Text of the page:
Healthcare Business News

Quid pro quo

The nothing-to-see-here relationships between physicians and medical-products companies could soon be coming to a close

By Shawn Rhea
Posted: January 4, 2010 - 12:01 am ET

When Senate lawmakers began probing in 2007 whether undisclosed financial relationships between physicians and medical-product companies influence patient-treatment decisions, the vast majority of companies and providers resisted efforts to make those relationships public.

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Those protesting voices have quieted over the past year, however, largely because of a litany of high-profile cases where physicians appear to have put lucrative consulting agreements ahead of patient safety. One of the most glaring examples came to light last March when Baystate Medical Center, Springfield, Mass., said it had discovered that Scott Reuben, an anesthesiologist with the 653-bed hospital, fabricated results in 21 painkiller studies, many appearing in the journal Anesthesia & Analgesia.

Two of the pain relievers—Celebrex and the recalled Bextra—that Reuben published favorable findings on were from Pfizer, which paid him a still undisclosed amount in speaker fees and gave him five research grants between 2002 and 2007. During that period, both Celebrex and Bextra were linked to heart attacks in patients using the drugs, and in January 2008 Pfizer reached an agreement with federal prosecutors to pay $2.3 billion in fines to settle charges that it illegally marketed Bextra. Many of Reuben’s studies on those and other drugs have been used by clinicians as guidelines for prescribing pain treatment regimens.

Reuben’s case is hardly isolated, and such revelations have pushed companies and providers alike to acknowledge and grapple with the question of how to prevent such abuses. “When we held our first hearing 2 years ago, the industry denied there was a problem,” said an aide with the Senate Special Committee on Aging, which under the leadership of its chairman, Sen. Herb Kohl (D-Wis.), is one of two Senate committees leading the probe. The aide spoke on the condition of anonymity.

But now the healthcare industry appears poised, even if reluctant, to remove the veil that has cloaked industry-provider financial ties. An increasing number of provider organizations, medical-device companies and drugmakers have begun voluntarily disclosing those relationships, and the proposed Physician Payments Sunshine Act, which would mandate disclosure, may soon become law as part of Congress’ healthcare overhaul. The proposed law could require online publication of everything from how much companies spend to sponsor specific continuing medical-education events to their donations and grants to patient advocacy groups, fees to doctors for teaching, royalty and speaking engagements and research awards to provider and professional-medical organizations.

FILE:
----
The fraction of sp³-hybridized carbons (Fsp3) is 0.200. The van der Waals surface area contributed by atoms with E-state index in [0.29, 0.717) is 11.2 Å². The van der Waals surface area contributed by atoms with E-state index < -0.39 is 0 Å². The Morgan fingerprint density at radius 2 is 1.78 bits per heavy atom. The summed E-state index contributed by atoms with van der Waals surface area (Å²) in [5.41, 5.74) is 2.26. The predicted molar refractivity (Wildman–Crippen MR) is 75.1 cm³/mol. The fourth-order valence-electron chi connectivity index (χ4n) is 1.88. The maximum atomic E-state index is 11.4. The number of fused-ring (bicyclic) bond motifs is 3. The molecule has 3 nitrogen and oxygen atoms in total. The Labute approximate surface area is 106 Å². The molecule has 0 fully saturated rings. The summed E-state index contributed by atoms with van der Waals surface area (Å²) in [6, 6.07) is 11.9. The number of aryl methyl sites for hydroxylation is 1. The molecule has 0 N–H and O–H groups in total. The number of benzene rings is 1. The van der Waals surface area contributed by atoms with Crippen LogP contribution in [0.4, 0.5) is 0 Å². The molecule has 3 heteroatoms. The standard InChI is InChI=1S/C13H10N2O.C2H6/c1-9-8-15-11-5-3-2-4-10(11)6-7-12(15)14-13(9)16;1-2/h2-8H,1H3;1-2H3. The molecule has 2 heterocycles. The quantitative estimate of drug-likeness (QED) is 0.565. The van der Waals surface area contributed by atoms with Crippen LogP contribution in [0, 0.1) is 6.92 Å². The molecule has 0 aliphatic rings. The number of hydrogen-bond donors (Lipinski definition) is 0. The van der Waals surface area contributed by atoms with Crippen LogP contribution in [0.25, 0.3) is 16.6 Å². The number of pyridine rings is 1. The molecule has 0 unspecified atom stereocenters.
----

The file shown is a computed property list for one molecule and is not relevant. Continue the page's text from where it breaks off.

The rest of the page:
Still, much to do

But even with such progress, advocates of the current disclosure movement say much work remains to be done if the proposed law is going to have sufficient teeth and achieve the type of transparency needed to ensure patient care is free of financially induced bias.

“The real question is the level and depth of disclosure,” said Eric Campbell, the director of research at the James J. Mongan Institute for Health Policy at Harvard University. “Disclosure is a very broad word, and voluntary policies about who you have to tell and what you have to disclose in terms of the dollar amount aren’t consistent.”

A federal law requiring disclosure is an important step in rectifying such discrepancies, Campbell said. But he also insisted that a new law will have little success in tempering undue industry influence on doctors’ prescribing habits and treatment decisions unless it has enough consequences for violators. Success “depends on what penalties are in place for noncompliance,” Campbell said. “If it’s going to cost companies $25,000 for a penalty and $200,000 to set up a (disclosure) database, then they’re likely just to pay the penalty.”

Supporters of the proposed disclosure legislation are hard-pressed to say whether the Sunshine Act would achieve full transparency or what the final law, if passed, would look like. To begin with, the Senate and House versions of the bill have significant differences in their reach and penalties, and while stakeholders are resigned to supporting some version of the proposed law, they differ on how extensive they think it should be. Depending on who wins the battle to shape the scope of the law, the final legislation could look much different than what’s currently being proposed.

The drug industry lobbying group Pharmaceutical Research and Manufacturers of America declined to comment.

Christopher White, general counsel for the medical-device lobby group Advanced Medical Technology Association, also known as AdvaMed, said his organization is supporting the Senate version of the bill, which would require companies to disclose payments made to a smaller number of provider groups.

“The Senate has conducted a long-term exploration and has a greater understanding” of the demands of disclosure, White said. He added that AdvaMed, which in 2008 updated its physician-payment guidelines for devicemakers, hasn’t created a policy for tracking and disclosing payments for a broader set of providers and related organizations, and they worry that the current House version of the bill would place too heavy a burden on companies. “I’m not suggesting that companies don’t have records of those payments, but there are administrative challenges associated with tracking payments, which can be made through multiple divisions, and then putting them into one report to be put into a database.”